Lost young people will be attracted to grace-filled churches, add Richard Ross, Christian education professor at Southwestern, founder of the True Love Waits abstinence strategy and an advocate of equipping parents to disciple their children.

“Right now if we see a kid [at church] smoking behind the gym, the upsetting fact is we’ve taken a deacon’s smoking spot and that’s a crisis,” said Ross, prompting laughter from the audience. “The other part of that is the issue of parents who are desperately trying to create a perfectly safe environment for their kids.”

He encouraged pastors to clearly communicate that church is a “safe haven for broken people.”

Several panelists expressed the need to better integrate teenagers into the life of the church, moving away from many age-segregated meetings. Derouen added that a weakness of the emerging church models is that they fail to integrate all ages.

Matlock said the findings of the Barna study are often misapplied, explaining that the reference to losing a high number of teenagers does not mean they have turned their back on Christ.

“They’ve just turned their back on the congregational model as the place to experience transformation,” said Matlock, calling that a paradigm people are questioning around the world.

Agreeing that the study must be reviewed carefully, Ross said: “Are there students who reject congregational church life and stay connected in an intimate walk with him? Yes. But there are large numbers who walk away from anything that looks like faith.”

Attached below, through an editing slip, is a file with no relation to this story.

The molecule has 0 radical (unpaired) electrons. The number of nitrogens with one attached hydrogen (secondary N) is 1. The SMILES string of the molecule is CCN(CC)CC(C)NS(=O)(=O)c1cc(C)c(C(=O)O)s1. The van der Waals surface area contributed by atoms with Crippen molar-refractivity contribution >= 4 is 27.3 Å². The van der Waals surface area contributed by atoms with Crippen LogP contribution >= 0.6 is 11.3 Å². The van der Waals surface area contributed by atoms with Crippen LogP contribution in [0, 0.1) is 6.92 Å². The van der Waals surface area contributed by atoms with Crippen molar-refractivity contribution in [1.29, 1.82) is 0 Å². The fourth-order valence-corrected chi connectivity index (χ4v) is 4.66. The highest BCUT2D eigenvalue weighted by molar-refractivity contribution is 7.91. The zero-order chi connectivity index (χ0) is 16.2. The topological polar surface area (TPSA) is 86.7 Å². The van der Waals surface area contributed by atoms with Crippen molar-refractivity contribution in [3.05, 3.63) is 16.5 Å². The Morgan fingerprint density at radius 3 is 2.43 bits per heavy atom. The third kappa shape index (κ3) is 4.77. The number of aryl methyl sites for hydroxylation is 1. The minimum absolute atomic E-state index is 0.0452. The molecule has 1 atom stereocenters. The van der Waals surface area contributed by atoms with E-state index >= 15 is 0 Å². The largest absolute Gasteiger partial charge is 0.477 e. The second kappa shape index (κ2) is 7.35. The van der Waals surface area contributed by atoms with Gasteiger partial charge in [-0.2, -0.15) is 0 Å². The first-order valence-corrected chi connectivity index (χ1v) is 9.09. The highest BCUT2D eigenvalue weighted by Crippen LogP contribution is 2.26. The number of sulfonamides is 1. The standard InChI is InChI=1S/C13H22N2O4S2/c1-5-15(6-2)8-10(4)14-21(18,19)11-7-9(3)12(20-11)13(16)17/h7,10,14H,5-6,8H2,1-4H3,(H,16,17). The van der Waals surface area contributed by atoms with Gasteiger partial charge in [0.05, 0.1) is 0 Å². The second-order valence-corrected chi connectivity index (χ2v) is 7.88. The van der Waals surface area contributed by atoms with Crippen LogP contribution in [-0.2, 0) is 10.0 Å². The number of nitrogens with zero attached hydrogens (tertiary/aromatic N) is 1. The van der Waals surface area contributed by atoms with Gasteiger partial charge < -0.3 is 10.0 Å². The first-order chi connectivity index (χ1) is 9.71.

He directed the audience to further research indicating that the time when young adults start having babies is “the moment that has the most powerful, potential motivation for them to become extablished in church for the sake of their children.”

“I don’t know how your faith grows without fellowship with other believers,” Matlock said.

“One of the ways of keeping them is immersing them in the total life of the church and not just a part of it,” Ross added while citing the research of Southwestern Seminary professor Wes Black, which affirms that Christian young people are sustained through relationships.

“The four-million-dollar building is almost the final nail in the coffin,” Ross added, alluding to large student ministry facilities that often isolate teens from the rest of the church. Ross proposed returning to the kind of accountability present in a country church where the occasionally absent teenager was confronted by several adults inquiring about his welfare the next Sunday.

“If we want to produce teenagers to look like teenagers, then keepthem together,” Baucham said. “If we want them to be men, then model for them what we expect them to become.”

Derouen and other noted that ministry tailored to teens is not explicit in Scripture.

“You will not find teenagers in the Bible. When they were 12 they were treated as adults,” Derouen said.

He encouraged church leaders to train teenaers to be a part of committees in order to learn the process of decision-making and leadership.

“Have them on committees, being memtored, involved in how the church is run so they don’t quit [the church] when things don’t go their way,” he advised.

If the gathered church is to display God’s glory, segregating teenagers from that larger body gives a mixed message, Bancroft added.

“Attendance at church is optional at best,” in such cases, he said. “If it is only the youth group that a teenager connects with, then he is sure to disappear when he’s gone. Any ministry that isolates youth is a ministry that is swimming upstream when it comes to the Bible.”

But efforts intended to bring parents and teenagers together often do not work, Matlock argued, recalling joint events planned at his church recently. “It’s a hard sell.”